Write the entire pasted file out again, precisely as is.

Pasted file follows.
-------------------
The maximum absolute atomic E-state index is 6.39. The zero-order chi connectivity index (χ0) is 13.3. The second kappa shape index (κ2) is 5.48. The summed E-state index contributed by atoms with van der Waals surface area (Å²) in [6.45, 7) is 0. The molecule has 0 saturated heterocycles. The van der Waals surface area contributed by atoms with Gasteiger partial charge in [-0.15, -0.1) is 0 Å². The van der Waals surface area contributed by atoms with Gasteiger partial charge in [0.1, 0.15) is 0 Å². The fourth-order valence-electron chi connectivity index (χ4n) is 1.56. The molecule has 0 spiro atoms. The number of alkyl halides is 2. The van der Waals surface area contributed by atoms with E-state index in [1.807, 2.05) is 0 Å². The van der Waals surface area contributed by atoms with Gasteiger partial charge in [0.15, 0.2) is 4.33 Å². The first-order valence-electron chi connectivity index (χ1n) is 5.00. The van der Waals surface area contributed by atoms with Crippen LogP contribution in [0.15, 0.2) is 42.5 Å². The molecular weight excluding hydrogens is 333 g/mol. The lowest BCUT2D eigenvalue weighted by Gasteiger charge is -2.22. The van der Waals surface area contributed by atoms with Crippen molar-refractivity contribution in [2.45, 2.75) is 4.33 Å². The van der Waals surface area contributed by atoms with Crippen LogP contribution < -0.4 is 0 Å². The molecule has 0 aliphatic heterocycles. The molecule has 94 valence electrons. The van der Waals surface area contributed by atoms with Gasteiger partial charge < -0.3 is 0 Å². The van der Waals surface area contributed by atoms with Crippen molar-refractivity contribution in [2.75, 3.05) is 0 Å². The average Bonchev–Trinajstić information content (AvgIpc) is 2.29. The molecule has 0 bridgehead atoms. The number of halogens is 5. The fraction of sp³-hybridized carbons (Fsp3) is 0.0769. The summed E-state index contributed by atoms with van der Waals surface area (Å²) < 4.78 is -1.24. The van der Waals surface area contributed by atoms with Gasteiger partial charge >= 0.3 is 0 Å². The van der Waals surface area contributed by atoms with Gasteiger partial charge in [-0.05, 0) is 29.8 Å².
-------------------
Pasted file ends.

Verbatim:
The maximum absolute atomic E-state index is 6.39. The zero-order chi connectivity index (χ0) is 13.3. The second kappa shape index (κ2) is 5.48. The summed E-state index contributed by atoms with van der Waals surface area (Å²) in [6.45, 7) is 0. The molecule has 0 saturated heterocycles. The van der Waals surface area contributed by atoms with Gasteiger partial charge in [-0.15, -0.1) is 0 Å². The van der Waals surface area contributed by atoms with Gasteiger partial charge in [0.1, 0.15) is 0 Å². The fourth-order valence-electron chi connectivity index (χ4n) is 1.56. The molecule has 0 spiro atoms. The number of alkyl halides is 2. The van der Waals surface area contributed by atoms with E-state index in [1.807, 2.05) is 0 Å². The van der Waals surface area contributed by atoms with Gasteiger partial charge in [0.15, 0.2) is 4.33 Å². The first-order valence-electron chi connectivity index (χ1n) is 5.00. The van der Waals surface area contributed by atoms with Crippen LogP contribution in [0.15, 0.2) is 42.5 Å². The molecular weight excluding hydrogens is 333 g/mol. The lowest BCUT2D eigenvalue weighted by Gasteiger charge is -2.22. The van der Waals surface area contributed by atoms with Crippen molar-refractivity contribution in [2.45, 2.75) is 4.33 Å². The van der Waals surface area contributed by atoms with Crippen LogP contribution < -0.4 is 0 Å². The molecule has 0 aliphatic heterocycles. The molecule has 94 valence electrons. The van der Waals surface area contributed by atoms with Gasteiger partial charge < -0.3 is 0 Å². The van der Waals surface area contributed by atoms with Crippen molar-refractivity contribution in [2.75, 3.05) is 0 Å². The average Bonchev–Trinajstić information content (AvgIpc) is 2.29. The molecule has 0 bridgehead atoms. The number of halogens is 5. The fraction of sp³-hybridized carbons (Fsp3) is 0.0769. The summed E-state index contributed by atoms with van der Waals surface area (Å²) < 4.78 is -1.24. The van der Waals surface area contributed by atoms with Gasteiger partial charge >= 0.3 is 0 Å². The van der Waals surface area contributed by atoms with Gasteiger partial charge in [-0.05, 0) is 29.8 Å².